“Such And Such [I Give My Son]…”
When a couple gets engaged, it is customary in certain circles for their parents to write “tannaim” – a contract of sorts in which each side details its financial obligations for the marriage. In some communities, it used to be customary to write these tannaim twice: once when the engagement was announced and again immediately before the wedding. These two agreements were called tannaim rishonim and tannaim acharonim.
Obligation to Give
Why were two tannaim necessary? The Rema (C.M. 245; E.H. 51) explains that the first tannaim were not necessarily enforceable in a court of Torah law. As the Shulchan Aruch writes, “If a person writes in a contract that he will give someone something, the beneficiary has no claim to it, even if witnesses sign the contract.” The benefactor can say he changed his mind and refuse to pay. Some poskim, however, maintain that if there was a legal act of acquisition (a kinyan, such as lifting up a handkerchief as a sign of acquisition), the benefactor must honor the contract. The Rema, therefore, explains that the first tannaim does not involve a kinyan while the second does.
The First Tannaim
This explanation raises the very obvious question, though: What is the point of the first tannaim if they are not legally binding? The Sma (ibid, s.k. 4) explains that the first tannaim serve as a means of the parents stating their intentions. They do not actually commit to fulfill these intentions, though, until the second tannaim are signed before the wedding.
The Second Tannaim
Are the second tannaim valid even without a kinyan? From our Gemara it seems that they are. The Gemara records the following sample conversation between parents of a couple about to be married: “How much do you give to your son? Such and such an amount. How much do you give to your daughter? Such and such an amount.” The Gemara then states: “If they then rise and make a marriage, they are obligated to fulfill their commitments since this is a case in which ownership is transferred by a word.”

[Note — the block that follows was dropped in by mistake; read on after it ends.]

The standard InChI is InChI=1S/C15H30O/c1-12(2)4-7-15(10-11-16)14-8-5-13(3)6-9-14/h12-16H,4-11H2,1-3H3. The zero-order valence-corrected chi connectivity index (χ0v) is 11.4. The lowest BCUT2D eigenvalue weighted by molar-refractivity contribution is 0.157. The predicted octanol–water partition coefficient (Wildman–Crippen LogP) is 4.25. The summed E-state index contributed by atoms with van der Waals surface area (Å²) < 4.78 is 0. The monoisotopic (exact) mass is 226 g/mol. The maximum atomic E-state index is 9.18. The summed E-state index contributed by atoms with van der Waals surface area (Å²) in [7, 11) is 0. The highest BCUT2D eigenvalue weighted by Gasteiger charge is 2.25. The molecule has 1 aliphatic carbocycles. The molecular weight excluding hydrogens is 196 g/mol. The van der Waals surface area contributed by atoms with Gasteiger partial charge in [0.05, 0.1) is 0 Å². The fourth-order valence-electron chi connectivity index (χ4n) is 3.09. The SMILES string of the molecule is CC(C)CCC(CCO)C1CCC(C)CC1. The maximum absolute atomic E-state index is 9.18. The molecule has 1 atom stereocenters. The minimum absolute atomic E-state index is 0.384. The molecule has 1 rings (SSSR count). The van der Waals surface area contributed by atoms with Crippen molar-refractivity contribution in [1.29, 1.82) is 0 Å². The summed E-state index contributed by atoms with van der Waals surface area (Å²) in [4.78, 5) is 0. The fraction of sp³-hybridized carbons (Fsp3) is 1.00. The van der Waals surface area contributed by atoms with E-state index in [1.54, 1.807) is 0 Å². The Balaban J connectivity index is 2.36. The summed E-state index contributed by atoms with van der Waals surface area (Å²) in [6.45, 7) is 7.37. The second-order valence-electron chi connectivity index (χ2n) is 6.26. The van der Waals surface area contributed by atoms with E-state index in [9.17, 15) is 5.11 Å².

The commentaries explain that transfer of ownership normally requires a kinyan to demonstrate that the two sides are fully decided. In the case of a couple getting married, however, it is obvious that their parents are fully decided since they are so overjoyed to see their children married. Therefore, no kinyan is necessary for the second tannaim which are written immediately before the wedding (see Maharitz, 213; Shufrei D’Yaakov 14; Makneh, Kuntrus Acharon on Shulchan Aruch, 51; Otzar HaPoskim 51, s.k. 23; Atzei Arazim, 51 s.k. 10).
The Mashivas Nafesh (70, cited in Otzar HaPoskim ibid, s.k. 24) suggests another difference between the two tannaim. He writes that when a person obligates himself to give a specific object, his commitment is not legally binding. Why? Because we argue that had he been serious, he would have just given the object itself rather than given a promise to hand it over it in the future. However, in the tannaim, parents do not promise to give a specific object. Rather, they accept upon themselves a certain monetary obligation. This acceptance of an obligation is binding and enforceable in a court of Torah law. Thus, the first tannaim are legally binding.
If so, why write a second tannaim? To prevent the two sides from later claiming that they already gave the money they had promised during the course of the engagement. To preclude any such excuse, we have them renew their commitments immediately before the wedding.